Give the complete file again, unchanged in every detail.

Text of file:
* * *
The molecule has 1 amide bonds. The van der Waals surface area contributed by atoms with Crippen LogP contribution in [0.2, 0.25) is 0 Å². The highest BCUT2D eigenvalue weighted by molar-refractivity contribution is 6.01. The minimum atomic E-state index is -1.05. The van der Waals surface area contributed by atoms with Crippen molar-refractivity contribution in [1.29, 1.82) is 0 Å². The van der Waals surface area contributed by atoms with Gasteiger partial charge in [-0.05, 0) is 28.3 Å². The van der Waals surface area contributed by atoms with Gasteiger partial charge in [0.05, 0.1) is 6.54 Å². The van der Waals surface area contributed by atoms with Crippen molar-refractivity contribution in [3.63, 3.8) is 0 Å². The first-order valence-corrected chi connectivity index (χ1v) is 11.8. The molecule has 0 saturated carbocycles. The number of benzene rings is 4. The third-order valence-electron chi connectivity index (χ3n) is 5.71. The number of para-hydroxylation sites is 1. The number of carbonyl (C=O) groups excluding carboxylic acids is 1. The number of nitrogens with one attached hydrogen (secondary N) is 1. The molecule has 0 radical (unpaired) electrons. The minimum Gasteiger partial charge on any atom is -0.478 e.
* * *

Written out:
The molecule has 1 amide bonds. The van der Waals surface area contributed by atoms with Crippen LogP contribution in [0.2, 0.25) is 0 Å². The highest BCUT2D eigenvalue weighted by molar-refractivity contribution is 6.01. The minimum atomic E-state index is -1.05. The van der Waals surface area contributed by atoms with Crippen molar-refractivity contribution in [1.29, 1.82) is 0 Å². The van der Waals surface area contributed by atoms with Gasteiger partial charge in [-0.05, 0) is 28.3 Å². The van der Waals surface area contributed by atoms with Gasteiger partial charge in [0.05, 0.1) is 6.54 Å². The van der Waals surface area contributed by atoms with Crippen molar-refractivity contribution in [3.63, 3.8) is 0 Å². The first-order valence-corrected chi connectivity index (χ1v) is 11.8. The molecule has 0 saturated carbocycles. The number of benzene rings is 4. The third-order valence-electron chi connectivity index (χ3n) is 5.71. The number of para-hydroxylation sites is 1. The number of carbonyl (C=O) groups excluding carboxylic acids is 1. The number of nitrogens with one attached hydrogen (secondary N) is 1. The molecule has 0 radical (unpaired) electrons. The minimum Gasteiger partial charge on any atom is -0.478 e.